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For the protection of forest rangers and patrollers!

Our forests are under unprecedented pressure from deforestation, slash and burn agriculture, small-scale farming, firewood and charcoal, cattle ranching, mining, and illegal exploitation of natural resources (animals such as lemurs or precious woods).

The list is long but the facts are clear: forests are under increasing pressure. According to the scientific report, "Deforestation fronts: drivers and responses in a changing world," more than 43 million hectares were lost in total between 2004 and 2017 worldwide. This is an area roughly equivalent to the surface of Morocco. In Madagascar, 1.3 million hectares were burned between 2002 and 2019. 
The guardians of our forests are working hard to reduce these pressures. Unfortunately, they are threatened, injured and even killed in the course of their work. How can we protect local forest patrollers and protectors? The recent case of Henri Rakotoarisoa, a recent victim of natural resource protection actions in Madagascar, has drawn public attention.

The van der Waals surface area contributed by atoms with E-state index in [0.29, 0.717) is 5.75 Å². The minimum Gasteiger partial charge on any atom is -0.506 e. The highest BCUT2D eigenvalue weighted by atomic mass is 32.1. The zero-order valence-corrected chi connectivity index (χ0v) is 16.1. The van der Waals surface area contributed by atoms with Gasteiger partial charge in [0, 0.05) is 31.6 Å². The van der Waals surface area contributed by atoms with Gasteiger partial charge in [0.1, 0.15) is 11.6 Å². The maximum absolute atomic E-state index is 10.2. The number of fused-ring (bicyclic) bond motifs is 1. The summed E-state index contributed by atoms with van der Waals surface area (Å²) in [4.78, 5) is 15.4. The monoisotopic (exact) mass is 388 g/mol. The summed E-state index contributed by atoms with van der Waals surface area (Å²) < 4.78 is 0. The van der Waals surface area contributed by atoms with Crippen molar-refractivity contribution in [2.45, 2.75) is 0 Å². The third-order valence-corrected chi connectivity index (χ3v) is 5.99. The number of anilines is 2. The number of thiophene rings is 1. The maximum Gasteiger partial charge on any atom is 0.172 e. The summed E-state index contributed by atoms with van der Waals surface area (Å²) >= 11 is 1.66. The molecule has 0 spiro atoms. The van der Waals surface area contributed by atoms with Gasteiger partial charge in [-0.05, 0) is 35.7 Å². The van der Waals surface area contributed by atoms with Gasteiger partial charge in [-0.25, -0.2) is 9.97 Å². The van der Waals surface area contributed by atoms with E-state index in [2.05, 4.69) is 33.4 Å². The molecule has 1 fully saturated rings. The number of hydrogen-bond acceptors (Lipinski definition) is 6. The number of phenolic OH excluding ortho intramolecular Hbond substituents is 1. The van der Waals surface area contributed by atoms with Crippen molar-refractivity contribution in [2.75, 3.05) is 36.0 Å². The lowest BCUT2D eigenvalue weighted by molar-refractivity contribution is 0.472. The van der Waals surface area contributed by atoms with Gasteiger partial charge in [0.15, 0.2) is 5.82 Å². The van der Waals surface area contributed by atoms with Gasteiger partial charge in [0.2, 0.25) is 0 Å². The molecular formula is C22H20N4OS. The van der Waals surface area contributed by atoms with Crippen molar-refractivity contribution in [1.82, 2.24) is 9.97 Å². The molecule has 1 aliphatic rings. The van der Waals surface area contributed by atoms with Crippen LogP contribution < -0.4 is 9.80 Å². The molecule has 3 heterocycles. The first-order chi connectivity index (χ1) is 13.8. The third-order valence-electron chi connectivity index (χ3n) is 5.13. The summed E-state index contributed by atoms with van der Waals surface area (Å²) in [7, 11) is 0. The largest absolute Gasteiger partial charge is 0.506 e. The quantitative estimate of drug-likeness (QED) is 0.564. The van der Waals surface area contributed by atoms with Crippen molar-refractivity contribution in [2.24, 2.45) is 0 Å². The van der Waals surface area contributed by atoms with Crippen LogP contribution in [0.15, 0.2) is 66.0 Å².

With the intervention of some forest protection actors, a televised debate is organized to discuss the protection of forest guards and community patrollers:  
  • Facts and main problems faced by forest patrollers at the local level, civil society organizations that implement sustainable use of forests and natural resources. What are the challenges for the enforcement of existing laws and regulations?
  • Solutions to be implemented to protect forest guards and patrollers from threats, injuries and killings?
  • Razafindralaisa Hariniaina Léon, Director of Operations of Madagascar National Parks
  • Ramanantsoa Seheno, Service de la gouvernance des Aires Protégées / Direction des Aires Protégées et des Ressources Naturelles renouvelables et des Ecosystèmes (SGAP/DAPRNE) from the Ministry of Environment and Sustainable Development
  • Aldine, Representative for the grassroot community organization and community patroller  from  Ambilobe - Diana region